I have a .csv file with information about a soundtrack and it is divided into beats (per minute), which are ordered by row. As in: the index corresponds to each beat, and the columns have info about what is going on in each beat. The idea is to train a model to be able to infer similar data from any given song following the example of the .csv. [EDIT] Take into account that, in this specific case, the beats per minute do not vary in length, but rather, have a constant, fixed time in each song. The BPM may vary between songs but not within them.

I already have tried some different ways to make a spectrogram. Now, I need to divide it into beat-sized chunks to train a deep neural network.

I used the librosa.core.spectrum to create a logarithmic spectrogram out of a .wav file. I have tried looking for tutorials on how to use spectrograms to train DNNs but they already have separated sound files which they then convert into a spectrogram. Or else they cite papers with a close solution with no code given (take into account that I am a Python beginner).

I need to take a spectrogram and divide it into chunks the size and duration of a beat (total number of beats = beats per minute multiplied by the length of the song), but I don't know where to begin looking for guidance on that process.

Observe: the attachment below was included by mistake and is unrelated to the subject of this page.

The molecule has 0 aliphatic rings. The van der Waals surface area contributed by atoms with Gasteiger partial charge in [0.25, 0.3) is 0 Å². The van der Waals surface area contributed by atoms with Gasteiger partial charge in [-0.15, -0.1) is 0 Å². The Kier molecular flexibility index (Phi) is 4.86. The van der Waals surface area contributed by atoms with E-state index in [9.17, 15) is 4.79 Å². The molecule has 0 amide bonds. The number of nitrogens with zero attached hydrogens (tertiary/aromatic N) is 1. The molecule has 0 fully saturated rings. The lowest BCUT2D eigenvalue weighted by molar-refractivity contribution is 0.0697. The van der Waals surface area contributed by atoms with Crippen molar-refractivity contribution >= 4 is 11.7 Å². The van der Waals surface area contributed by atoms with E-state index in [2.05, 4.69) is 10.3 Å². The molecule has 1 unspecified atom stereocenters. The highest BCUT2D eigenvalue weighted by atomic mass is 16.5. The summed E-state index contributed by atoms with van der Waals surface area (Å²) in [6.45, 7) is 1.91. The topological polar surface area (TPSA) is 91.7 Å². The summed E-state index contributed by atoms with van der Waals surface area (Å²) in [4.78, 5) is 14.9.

Unless there's a different way to relate each beat in the .csv to each segment of the spectrogram? What would you recommend?

  • $\begingroup$ How complex is the relationship between time and musical beat in your training data in general? If it's all modern dance, rock, pop, and without any timing-affecting expression like ritardo, accelerando, pauses or free expression, then your task can maybe be handled with relatively simple tools. But a lot of real music won't fit that $\endgroup$ Commented May 19 at 15:17
  • $\begingroup$ @NeilSlater Not complex at all. It is almost abstract. Specific colors and off-on commands for a lamp, fog machine activation, and so on. It is less about the music itself and more about what happens at certain points of the song at the night club. $\endgroup$ Commented May 20 at 8:07
  • $\begingroup$ That sounds like your data per beat is simple, but not quite what I was asking. Does each piece of music have a fixed and precise timing, with little flexibility? E.g. electronic dance music written on a sequencer with a fixed bpm per song would have simple and precise timing, whilst a recording of an orchestral piece performed by humans probably would not. Extracting beat timings will be a lot easier and simpler in the former case. $\endgroup$ Commented May 20 at 8:13
  • $\begingroup$ @Neil Slater Ah, sorry about the confusion. No, no tempo rubato, no change in tempo, no pauses, no variation in speed and no variation in beat length. In this specific case, BPM is less about musical tempo and more of a technician's hack to slice time in regular intervals for the sake of data entry. $\endgroup$ Commented May 20 at 8:27


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